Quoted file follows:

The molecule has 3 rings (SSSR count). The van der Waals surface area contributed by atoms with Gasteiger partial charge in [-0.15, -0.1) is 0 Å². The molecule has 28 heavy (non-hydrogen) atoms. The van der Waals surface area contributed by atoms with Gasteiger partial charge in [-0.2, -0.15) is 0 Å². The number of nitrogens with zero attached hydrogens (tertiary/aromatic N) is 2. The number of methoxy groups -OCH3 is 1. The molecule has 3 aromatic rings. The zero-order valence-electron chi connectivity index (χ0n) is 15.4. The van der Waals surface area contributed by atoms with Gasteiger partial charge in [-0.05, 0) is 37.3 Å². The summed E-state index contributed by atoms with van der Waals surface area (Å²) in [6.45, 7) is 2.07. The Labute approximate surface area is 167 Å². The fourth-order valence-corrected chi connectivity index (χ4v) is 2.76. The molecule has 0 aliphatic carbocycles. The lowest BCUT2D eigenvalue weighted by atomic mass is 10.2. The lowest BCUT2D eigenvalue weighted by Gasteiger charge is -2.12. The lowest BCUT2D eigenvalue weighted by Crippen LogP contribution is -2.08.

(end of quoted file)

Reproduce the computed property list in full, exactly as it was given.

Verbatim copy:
The molecule has 3 rings (SSSR count). The van der Waals surface area contributed by atoms with Gasteiger partial charge in [-0.15, -0.1) is 0 Å². The molecule has 28 heavy (non-hydrogen) atoms. The van der Waals surface area contributed by atoms with Gasteiger partial charge in [-0.2, -0.15) is 0 Å². The number of nitrogens with zero attached hydrogens (tertiary/aromatic N) is 2. The number of methoxy groups -OCH3 is 1. The molecule has 3 aromatic rings. The zero-order valence-electron chi connectivity index (χ0n) is 15.4. The van der Waals surface area contributed by atoms with Gasteiger partial charge in [-0.05, 0) is 37.3 Å². The summed E-state index contributed by atoms with van der Waals surface area (Å²) in [6.45, 7) is 2.07. The Labute approximate surface area is 167 Å². The fourth-order valence-corrected chi connectivity index (χ4v) is 2.76. The molecule has 0 aliphatic carbocycles. The lowest BCUT2D eigenvalue weighted by atomic mass is 10.2. The lowest BCUT2D eigenvalue weighted by Gasteiger charge is -2.12. The lowest BCUT2D eigenvalue weighted by Crippen LogP contribution is -2.08.